Thursday, May 14, 2020

What's This Bug? The Shaggy-Legged Gallinipper.

Close-up of a Psorophora ciliata - The Shaggy-Legged GallinipperThese days everyone wants to just get out and get on with their summer fun (except for those of us in AZ who are entering our self-imposed, heat-avoiding annual lockdown); but, remember there are hungry creatures out there waiting anxiously for your return. Case in point: The Shaggy-Legged Gallinipper (SLG). If you think this sounds like something you might hear on a show like “Moonshiners”, you aren’t far off. “Gallinipper” is an heirloom Southern term for an exceptionally large insect with a frightening bite. Which this is and it has hairy legs.

Close-up of a Shaggy-Legged Gallinipper mosquito sitting on a finger.So, what is this bug? It's a mosquito (Psorophora ciliata), but not your average skeeter. It’s unusual in many ways. First of all, the SLG is big (as you’ve no doubt deduced) – like 3 to 6 times as big as a typical mosquito. It’s fairly rare and does not appear unless there has been abundant wet weather. It’s also an aggressive carnivorous predator that prefers other mosquitoes as prey, but does not limit itself to them. On the up side, it’s not a vector for disease transmission to humans.

A map showing in gray the areas where the Shaggy-Legged Gallinippers can be found in North America.
SLG Distribution  
The SLG is a mosquito that is hard to miss and hard to forget. At about the size of a quarter, you will see these suckers coming. While their size may be intimidating, they are not the largest mosquito in the world. That honorific belongs to the genus Toxorhynchites and can be found worldwide. Toxorhynchites mosquitoes are huge, but at least they are not bloodsuckers. More on them here.

A flooded meadow with more water in than foreground and more green in the background.Although their territory is expanding as our climate changes, the SLG is primarily found in the Southeastern and Midwestern parts of the US. That being said, they have been reported as far north as Ontario and as far south as Argentina. Even though recent severe hurricanes and flooding have been followed by a rise in the SLG population, these are still uncommon mosquitoes. Everything has to fall into place for them to emerge in numbers, This is due to how they have adapted their lifecycle to respond to flooding events. SLG females have the ability to hold sperm until they find an ideal egg-laying time and location. They then fertilize the eggs as they are being laid and create an egg bank (which can contain a million eggs) for future hatching. For an SLG mom the perfect spot is not in standing water like many mosquitoes, it is on moist and low-lying ground that will likely flood at some point. This means they could be in anything from a drainage ditch to a woodland meadow. There the eggs will sit for as long as it takes for water to reach and cover them, then they will hatch. This waiting period can be years-long long, but the eggs are specially adapted to remain viable when dry and can easily overwinter. Once a hurricane or some sustained thunderstorms bring water to them, all these patient eggs will burst out all at once and the race will be on to start the next generation.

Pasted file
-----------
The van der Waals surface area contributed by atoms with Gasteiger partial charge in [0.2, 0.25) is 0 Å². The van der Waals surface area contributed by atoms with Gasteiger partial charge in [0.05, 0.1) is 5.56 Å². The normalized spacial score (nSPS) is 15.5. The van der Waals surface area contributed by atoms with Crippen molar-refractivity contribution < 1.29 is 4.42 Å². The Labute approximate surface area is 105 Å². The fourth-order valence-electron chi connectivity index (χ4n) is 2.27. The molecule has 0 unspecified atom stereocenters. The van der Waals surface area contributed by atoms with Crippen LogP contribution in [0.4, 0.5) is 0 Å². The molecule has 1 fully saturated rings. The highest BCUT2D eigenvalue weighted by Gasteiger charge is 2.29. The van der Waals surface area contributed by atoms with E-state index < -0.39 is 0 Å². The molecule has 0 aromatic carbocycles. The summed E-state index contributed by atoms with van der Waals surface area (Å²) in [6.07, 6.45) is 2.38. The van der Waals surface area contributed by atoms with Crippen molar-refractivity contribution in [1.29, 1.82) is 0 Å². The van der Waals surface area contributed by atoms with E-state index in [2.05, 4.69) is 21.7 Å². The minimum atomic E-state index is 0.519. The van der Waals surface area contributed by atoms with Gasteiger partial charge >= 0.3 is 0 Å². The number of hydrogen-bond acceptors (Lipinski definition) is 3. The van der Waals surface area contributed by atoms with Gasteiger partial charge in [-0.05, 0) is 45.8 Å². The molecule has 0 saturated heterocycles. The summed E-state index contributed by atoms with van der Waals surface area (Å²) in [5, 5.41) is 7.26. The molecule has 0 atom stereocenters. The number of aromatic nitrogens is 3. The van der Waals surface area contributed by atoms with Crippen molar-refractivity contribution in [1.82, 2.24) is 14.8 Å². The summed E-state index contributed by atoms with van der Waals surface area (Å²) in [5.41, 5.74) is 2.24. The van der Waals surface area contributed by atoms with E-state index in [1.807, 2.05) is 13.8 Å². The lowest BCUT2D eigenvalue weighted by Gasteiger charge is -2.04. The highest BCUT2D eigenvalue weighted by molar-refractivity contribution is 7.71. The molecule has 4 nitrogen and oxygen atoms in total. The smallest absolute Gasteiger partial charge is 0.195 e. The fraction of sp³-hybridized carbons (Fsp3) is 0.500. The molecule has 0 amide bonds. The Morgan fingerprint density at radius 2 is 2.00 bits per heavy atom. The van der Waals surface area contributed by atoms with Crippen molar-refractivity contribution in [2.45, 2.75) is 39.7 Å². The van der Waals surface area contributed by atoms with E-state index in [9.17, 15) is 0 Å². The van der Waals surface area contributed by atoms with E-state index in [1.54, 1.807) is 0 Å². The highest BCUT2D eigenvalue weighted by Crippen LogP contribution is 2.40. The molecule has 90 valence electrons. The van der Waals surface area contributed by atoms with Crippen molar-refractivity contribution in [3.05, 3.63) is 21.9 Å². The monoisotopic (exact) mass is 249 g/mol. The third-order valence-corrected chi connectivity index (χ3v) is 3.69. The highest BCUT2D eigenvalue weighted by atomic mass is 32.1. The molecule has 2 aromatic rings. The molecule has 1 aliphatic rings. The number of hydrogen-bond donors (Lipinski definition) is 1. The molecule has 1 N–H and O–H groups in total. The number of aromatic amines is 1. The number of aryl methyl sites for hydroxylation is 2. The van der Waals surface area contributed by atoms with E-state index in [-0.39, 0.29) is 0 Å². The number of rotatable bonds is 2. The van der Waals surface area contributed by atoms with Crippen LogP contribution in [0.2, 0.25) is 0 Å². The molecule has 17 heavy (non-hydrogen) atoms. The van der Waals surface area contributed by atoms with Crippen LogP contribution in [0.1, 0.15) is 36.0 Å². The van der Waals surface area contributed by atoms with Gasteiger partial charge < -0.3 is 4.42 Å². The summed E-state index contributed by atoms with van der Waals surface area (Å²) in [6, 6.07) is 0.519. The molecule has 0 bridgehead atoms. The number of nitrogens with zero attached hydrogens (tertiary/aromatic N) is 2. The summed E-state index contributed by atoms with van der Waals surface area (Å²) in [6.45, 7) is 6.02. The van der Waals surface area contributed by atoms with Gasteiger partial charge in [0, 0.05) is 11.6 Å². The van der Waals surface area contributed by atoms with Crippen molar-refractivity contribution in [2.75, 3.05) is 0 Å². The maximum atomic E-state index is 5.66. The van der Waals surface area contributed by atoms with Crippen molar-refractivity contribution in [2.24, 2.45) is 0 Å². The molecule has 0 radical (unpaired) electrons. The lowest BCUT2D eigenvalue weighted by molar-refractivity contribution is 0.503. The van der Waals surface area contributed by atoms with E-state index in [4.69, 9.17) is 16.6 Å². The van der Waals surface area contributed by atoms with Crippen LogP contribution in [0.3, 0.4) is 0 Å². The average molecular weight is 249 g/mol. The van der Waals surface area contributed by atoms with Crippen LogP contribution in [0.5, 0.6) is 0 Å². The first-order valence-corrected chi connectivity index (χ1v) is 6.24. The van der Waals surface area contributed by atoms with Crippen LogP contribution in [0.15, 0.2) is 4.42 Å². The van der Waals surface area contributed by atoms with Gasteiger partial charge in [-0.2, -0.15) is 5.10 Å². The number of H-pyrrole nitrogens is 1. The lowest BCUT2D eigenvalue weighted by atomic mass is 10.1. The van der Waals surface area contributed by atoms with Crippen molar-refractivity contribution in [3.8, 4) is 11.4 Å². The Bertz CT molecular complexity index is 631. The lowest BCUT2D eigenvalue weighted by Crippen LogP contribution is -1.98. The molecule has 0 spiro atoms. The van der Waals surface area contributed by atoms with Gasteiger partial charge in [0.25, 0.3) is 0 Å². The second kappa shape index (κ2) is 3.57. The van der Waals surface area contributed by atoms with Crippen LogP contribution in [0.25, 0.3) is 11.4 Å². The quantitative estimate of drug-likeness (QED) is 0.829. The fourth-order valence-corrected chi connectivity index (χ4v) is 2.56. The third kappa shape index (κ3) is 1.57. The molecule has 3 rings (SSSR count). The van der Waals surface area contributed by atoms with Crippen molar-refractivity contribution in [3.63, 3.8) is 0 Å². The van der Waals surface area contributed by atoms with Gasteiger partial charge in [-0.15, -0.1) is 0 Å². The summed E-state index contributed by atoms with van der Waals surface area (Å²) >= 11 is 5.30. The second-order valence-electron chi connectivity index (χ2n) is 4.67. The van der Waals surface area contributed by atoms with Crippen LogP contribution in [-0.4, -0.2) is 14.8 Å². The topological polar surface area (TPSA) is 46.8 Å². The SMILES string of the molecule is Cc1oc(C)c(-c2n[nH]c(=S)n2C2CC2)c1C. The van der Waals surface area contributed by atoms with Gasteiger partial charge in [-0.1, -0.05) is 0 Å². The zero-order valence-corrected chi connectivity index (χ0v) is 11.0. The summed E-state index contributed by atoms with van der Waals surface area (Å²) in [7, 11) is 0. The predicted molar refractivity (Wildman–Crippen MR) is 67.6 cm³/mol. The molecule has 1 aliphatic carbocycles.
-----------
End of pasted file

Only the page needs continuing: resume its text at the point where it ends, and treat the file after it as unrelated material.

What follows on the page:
A close up of the head of the Shaggy-Legged Gallinipper Mosquito.
A female with her syringe-like proboscis
 Due to the transient nature of the pools from which the SLG emerges, these mosquitoes have a short eggs-to-adults period at just over a week. The adults then only live for a couple of weeks. Both of these are factors in why they grow so large and ferocious. They first grow big in their larval stage when they are eager carnivores, dining on other mosquito larvae and other aquatic invertebrates, and size matters when it comes to the ability to capture and consume prey. Likewise, being bigger and stronger for their short lives means that they can produce more eggs or sperm and do not need to feed to bulk up. Females may only need one full blood meal to get the nutrition she needs, which reduces the likelihood that she will seek out a human to bite and also puts her out of the disease-transmission game. However, by all accounts, you don’t want to get bit even once by one of these. It has been reported that their bite feels like a stabbing and is strong enough to go through two layers of cotton.

A black and white cartoon of people reading a large screen that says>< "Giant Mosquitoes Advancing On City"Here at ARBICO, we have some fabulous mosquito control options to arm yourself with before heading out there this summer. However, if you live in certain areas that are prone to flooding and/or hurricanes and still hope to be out enjoying nature in the coming months, be aware that you may get nailed by a large and strong lady mosquito. But, she’ll probably only bite once. Of course, she has billions of sisters that she hangs out with, so……

Submitted by Pam

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